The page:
Sagittal Imbalance following Previous Surgery
The patient is a 70-year-old woman with rheumatoid arthritis who presents with a chief complaint of low back pain, fatigue with ambulation, and hunched posture. She has had two previous lumbar decompression and fusion procedures without instrumentation for spinal stenosis.
Marked truncal inclination is noted, no motor or sensory deficits to the extremities. Extremity deformities and joint stiffness is related to rheumatoid arthritis.
Pain management, bracing, physical therapy, and two surgeries.
Long cassette standing films show significant sagittal plane imbalance and pelvic retroversion. Analysis with Surgimap Spine software shows an SVA in excess of 24 cm and pelvic tilt of 45-degrees. The lumbar lordosis is 19-degrees into kyphosis. (Fig. 1)
- Flatback syndrome; fixed sagittal imbalance
- Spino-pelvic malalignment; high PT/SVA
- Rheumatoid arthritis (on methotrexate)
- Post-laminectomy lumbar kyphosis
Suggest TreatmentIndicate how you would treat this patient by completing the following brief survey. Your response will be added to our survey results below.
Surgimap Spine was applied to test several osteotomy combinations necessary for spino-pelvic realignment. Goals: SVA<55mm, PT<25.
All posterior realignment was performed using pedicle subtraction and facet osteotomies.
- The patient has had marked pain reduction; takes no pain medication.
- Her ambulation was increased to several blocks and she is very happy with her posture.
- Spino-pelvic realignment has been achieved.
The case presented illustrates the complex nature of sagittal spinal balance. Forward flexed posture has been associated with increased low back pain and decreased functional outcomes. As illustrated in this rheumatoid patient status post multiple spinal procedures, correction of spinal deformity has to account for imbalance in multiple planes. While sagittal balance is demonstrated by the increase in SVA, coronal imbalance is also an issue. The patient demonstrates a shift in her center sacral line secondary to multi-level degenerative lumbar discs and pelvic obliquity due to leg length inequality.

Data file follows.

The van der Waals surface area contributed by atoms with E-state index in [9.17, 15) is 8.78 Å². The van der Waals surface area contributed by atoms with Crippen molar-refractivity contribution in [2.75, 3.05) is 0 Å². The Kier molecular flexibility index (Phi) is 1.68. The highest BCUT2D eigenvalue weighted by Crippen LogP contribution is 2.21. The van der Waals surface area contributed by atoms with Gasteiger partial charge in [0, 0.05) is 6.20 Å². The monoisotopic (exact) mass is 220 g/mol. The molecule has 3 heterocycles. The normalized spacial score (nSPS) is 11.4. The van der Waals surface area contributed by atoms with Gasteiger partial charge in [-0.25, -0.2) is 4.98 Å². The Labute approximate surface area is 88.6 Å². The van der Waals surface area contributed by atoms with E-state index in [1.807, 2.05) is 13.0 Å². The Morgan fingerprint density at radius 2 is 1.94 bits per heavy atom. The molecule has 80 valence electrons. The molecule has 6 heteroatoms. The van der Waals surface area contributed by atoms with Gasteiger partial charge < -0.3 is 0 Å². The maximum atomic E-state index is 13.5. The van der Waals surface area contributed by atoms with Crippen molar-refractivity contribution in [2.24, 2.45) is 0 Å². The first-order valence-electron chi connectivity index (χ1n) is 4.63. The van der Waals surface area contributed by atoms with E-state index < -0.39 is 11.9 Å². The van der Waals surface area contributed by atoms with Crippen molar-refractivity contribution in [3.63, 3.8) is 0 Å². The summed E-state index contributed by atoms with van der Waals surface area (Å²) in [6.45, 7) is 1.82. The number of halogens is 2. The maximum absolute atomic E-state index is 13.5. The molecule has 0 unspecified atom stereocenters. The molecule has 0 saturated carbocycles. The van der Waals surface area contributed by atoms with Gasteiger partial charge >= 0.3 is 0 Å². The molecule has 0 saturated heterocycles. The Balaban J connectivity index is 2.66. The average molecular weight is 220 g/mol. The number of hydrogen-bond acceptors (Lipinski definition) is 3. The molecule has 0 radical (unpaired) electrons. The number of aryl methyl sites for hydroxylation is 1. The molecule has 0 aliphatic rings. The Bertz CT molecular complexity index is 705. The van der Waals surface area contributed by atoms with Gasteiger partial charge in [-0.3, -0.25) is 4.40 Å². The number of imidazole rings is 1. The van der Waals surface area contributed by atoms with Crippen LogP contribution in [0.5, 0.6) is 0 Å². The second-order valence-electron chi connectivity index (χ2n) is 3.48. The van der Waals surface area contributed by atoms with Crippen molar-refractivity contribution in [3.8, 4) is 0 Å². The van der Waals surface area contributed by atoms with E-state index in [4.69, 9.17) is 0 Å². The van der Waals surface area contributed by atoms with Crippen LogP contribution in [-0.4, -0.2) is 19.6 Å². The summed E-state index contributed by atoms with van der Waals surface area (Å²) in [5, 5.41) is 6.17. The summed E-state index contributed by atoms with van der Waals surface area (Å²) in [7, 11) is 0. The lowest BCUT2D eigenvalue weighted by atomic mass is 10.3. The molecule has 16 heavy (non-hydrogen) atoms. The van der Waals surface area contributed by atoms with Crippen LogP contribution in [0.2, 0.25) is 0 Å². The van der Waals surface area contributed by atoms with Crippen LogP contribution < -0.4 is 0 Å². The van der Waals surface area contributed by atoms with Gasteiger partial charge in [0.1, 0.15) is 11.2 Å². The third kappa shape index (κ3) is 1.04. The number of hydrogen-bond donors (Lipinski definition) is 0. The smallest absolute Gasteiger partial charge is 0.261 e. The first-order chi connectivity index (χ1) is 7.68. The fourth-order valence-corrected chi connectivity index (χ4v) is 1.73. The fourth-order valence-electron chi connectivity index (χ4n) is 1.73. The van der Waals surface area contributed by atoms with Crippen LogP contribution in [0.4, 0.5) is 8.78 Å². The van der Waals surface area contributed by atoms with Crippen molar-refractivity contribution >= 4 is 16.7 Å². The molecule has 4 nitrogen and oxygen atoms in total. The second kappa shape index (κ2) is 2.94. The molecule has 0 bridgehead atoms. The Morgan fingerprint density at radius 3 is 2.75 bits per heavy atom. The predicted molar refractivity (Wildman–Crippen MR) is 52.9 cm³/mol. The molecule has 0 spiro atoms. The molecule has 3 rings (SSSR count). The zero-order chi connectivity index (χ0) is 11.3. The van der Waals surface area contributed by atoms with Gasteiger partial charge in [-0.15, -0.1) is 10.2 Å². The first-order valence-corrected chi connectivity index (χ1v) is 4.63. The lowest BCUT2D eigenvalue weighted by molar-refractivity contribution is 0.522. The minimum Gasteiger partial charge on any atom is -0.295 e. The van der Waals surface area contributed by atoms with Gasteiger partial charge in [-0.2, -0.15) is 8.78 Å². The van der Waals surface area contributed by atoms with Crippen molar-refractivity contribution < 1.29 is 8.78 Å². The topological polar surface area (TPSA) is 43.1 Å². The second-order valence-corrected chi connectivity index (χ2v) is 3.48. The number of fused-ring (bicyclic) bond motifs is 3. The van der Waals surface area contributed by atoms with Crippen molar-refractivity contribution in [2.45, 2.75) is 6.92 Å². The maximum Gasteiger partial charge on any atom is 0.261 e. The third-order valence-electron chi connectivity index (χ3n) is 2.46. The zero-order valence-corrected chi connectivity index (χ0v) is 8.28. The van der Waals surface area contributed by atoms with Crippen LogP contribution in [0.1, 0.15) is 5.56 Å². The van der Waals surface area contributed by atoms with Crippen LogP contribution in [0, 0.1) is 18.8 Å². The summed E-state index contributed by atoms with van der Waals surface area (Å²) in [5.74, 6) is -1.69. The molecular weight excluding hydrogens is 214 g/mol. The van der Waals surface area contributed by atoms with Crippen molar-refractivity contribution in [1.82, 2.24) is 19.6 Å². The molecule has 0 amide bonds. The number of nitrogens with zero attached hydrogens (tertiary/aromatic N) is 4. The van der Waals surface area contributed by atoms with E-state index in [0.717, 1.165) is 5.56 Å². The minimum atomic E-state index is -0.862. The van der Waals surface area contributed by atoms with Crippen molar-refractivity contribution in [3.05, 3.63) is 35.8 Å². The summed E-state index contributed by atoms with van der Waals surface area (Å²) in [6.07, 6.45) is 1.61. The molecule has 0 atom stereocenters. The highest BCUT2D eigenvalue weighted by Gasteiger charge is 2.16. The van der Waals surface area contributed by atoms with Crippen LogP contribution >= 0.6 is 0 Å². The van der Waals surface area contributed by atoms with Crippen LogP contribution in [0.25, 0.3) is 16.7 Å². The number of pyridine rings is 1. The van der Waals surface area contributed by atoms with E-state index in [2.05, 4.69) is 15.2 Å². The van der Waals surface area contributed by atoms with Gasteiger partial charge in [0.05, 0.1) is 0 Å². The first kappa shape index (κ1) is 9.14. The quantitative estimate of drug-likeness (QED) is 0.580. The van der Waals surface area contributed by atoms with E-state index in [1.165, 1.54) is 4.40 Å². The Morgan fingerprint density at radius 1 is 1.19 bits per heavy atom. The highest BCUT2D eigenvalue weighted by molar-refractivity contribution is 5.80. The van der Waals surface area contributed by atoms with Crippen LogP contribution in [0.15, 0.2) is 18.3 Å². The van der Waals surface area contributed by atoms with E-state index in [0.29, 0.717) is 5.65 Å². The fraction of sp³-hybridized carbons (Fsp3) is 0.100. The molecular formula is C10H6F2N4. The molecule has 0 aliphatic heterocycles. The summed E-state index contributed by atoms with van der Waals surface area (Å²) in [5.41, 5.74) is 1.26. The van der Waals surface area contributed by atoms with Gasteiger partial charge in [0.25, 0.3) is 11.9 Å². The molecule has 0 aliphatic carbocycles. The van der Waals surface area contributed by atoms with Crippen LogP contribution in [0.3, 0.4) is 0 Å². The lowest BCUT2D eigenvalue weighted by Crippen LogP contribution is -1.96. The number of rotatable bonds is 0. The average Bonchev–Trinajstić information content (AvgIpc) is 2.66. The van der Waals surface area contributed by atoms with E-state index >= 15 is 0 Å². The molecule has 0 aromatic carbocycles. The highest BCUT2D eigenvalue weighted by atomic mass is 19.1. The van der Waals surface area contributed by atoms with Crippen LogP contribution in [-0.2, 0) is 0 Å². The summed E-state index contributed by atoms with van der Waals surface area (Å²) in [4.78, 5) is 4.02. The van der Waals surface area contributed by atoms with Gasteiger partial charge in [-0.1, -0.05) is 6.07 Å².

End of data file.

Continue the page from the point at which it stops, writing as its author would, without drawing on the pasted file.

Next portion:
Nonoperative treatment options have been exhausted. Surgical treatment options have significant potential complications and will test the most experienced spine surgeons. Decision-making in cases of this magnitude requires an outline of goals with a plan to achieve them. Primary objectives in this case would include pain reduction, improved gait and increased function. To best achieve these goals, correction of this patient's multi-planar deformity is the key.
Options outlined by the presenter should be considered with the goal of multi-planar deformity correction in mind. Posterior only correction (D) with iliac fixation and multiple osteotomies has proven effective for this reviewer. It would be difficult to achieve and maintain sagittal deformity correction with a short segment lumbar fusion alone. While anterior approaches have merit, they may also increase patient morbidity. Multiple posterior osteotomies with fixation can eliminate the requirement for anterior exposures. A single PSO would most likely not produce enough correction to achieve stated goals.
Scoliosis Research Society (SRS) Webpage. Kyphosis and the Loss of Sagittal Balance with Aging. Retrieved December 14, 2008. http://www.srs.org/professionals/education/adult/kyphosis/sagittalbalance.php